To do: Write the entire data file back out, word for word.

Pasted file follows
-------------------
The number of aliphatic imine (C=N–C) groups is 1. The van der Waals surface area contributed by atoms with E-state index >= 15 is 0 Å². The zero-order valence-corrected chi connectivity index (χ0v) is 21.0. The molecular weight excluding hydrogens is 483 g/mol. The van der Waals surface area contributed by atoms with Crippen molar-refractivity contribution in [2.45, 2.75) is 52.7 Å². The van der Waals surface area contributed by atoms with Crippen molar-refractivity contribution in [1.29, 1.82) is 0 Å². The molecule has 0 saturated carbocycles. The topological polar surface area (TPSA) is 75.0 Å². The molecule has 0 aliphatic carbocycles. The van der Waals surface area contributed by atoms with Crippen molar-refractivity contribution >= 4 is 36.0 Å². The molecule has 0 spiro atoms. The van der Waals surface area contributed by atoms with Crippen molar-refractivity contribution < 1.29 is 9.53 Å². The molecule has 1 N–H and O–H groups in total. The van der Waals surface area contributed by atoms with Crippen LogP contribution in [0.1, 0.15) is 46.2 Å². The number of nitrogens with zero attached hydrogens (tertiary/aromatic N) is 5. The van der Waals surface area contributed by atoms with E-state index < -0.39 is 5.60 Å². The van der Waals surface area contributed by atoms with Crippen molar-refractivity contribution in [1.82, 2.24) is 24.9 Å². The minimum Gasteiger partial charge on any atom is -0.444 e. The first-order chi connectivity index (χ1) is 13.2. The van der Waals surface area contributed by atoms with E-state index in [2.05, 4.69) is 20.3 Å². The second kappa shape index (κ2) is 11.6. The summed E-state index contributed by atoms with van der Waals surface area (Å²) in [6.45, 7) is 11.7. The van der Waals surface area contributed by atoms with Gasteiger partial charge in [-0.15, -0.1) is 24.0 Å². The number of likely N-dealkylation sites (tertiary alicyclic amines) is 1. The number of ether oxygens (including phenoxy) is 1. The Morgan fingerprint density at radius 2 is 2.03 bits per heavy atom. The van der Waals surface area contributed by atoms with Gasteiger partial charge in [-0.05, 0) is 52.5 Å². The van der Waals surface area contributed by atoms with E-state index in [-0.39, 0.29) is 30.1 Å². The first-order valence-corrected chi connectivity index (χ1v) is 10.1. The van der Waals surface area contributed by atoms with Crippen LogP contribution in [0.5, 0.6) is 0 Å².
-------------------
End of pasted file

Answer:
The number of aliphatic imine (C=N–C) groups is 1. The van der Waals surface area contributed by atoms with E-state index >= 15 is 0 Å². The zero-order valence-corrected chi connectivity index (χ0v) is 21.0. The molecular weight excluding hydrogens is 483 g/mol. The van der Waals surface area contributed by atoms with Crippen molar-refractivity contribution in [2.45, 2.75) is 52.7 Å². The van der Waals surface area contributed by atoms with Crippen molar-refractivity contribution in [1.29, 1.82) is 0 Å². The molecule has 0 saturated carbocycles. The topological polar surface area (TPSA) is 75.0 Å². The molecule has 0 aliphatic carbocycles. The van der Waals surface area contributed by atoms with Crippen molar-refractivity contribution >= 4 is 36.0 Å². The molecule has 0 spiro atoms. The van der Waals surface area contributed by atoms with Crippen molar-refractivity contribution < 1.29 is 9.53 Å². The molecule has 1 N–H and O–H groups in total. The van der Waals surface area contributed by atoms with Crippen LogP contribution in [0.1, 0.15) is 46.2 Å². The number of nitrogens with zero attached hydrogens (tertiary/aromatic N) is 5. The van der Waals surface area contributed by atoms with E-state index < -0.39 is 5.60 Å². The van der Waals surface area contributed by atoms with Crippen molar-refractivity contribution in [1.82, 2.24) is 24.9 Å². The minimum Gasteiger partial charge on any atom is -0.444 e. The first-order chi connectivity index (χ1) is 13.2. The van der Waals surface area contributed by atoms with E-state index in [2.05, 4.69) is 20.3 Å². The second kappa shape index (κ2) is 11.6. The summed E-state index contributed by atoms with van der Waals surface area (Å²) in [6.45, 7) is 11.7. The van der Waals surface area contributed by atoms with Gasteiger partial charge in [-0.15, -0.1) is 24.0 Å². The number of likely N-dealkylation sites (tertiary alicyclic amines) is 1. The number of ether oxygens (including phenoxy) is 1. The Morgan fingerprint density at radius 2 is 2.03 bits per heavy atom. The van der Waals surface area contributed by atoms with Gasteiger partial charge in [-0.05, 0) is 52.5 Å². The van der Waals surface area contributed by atoms with E-state index in [-0.39, 0.29) is 30.1 Å². The first-order valence-corrected chi connectivity index (χ1v) is 10.1. The van der Waals surface area contributed by atoms with Crippen LogP contribution in [0.5, 0.6) is 0 Å².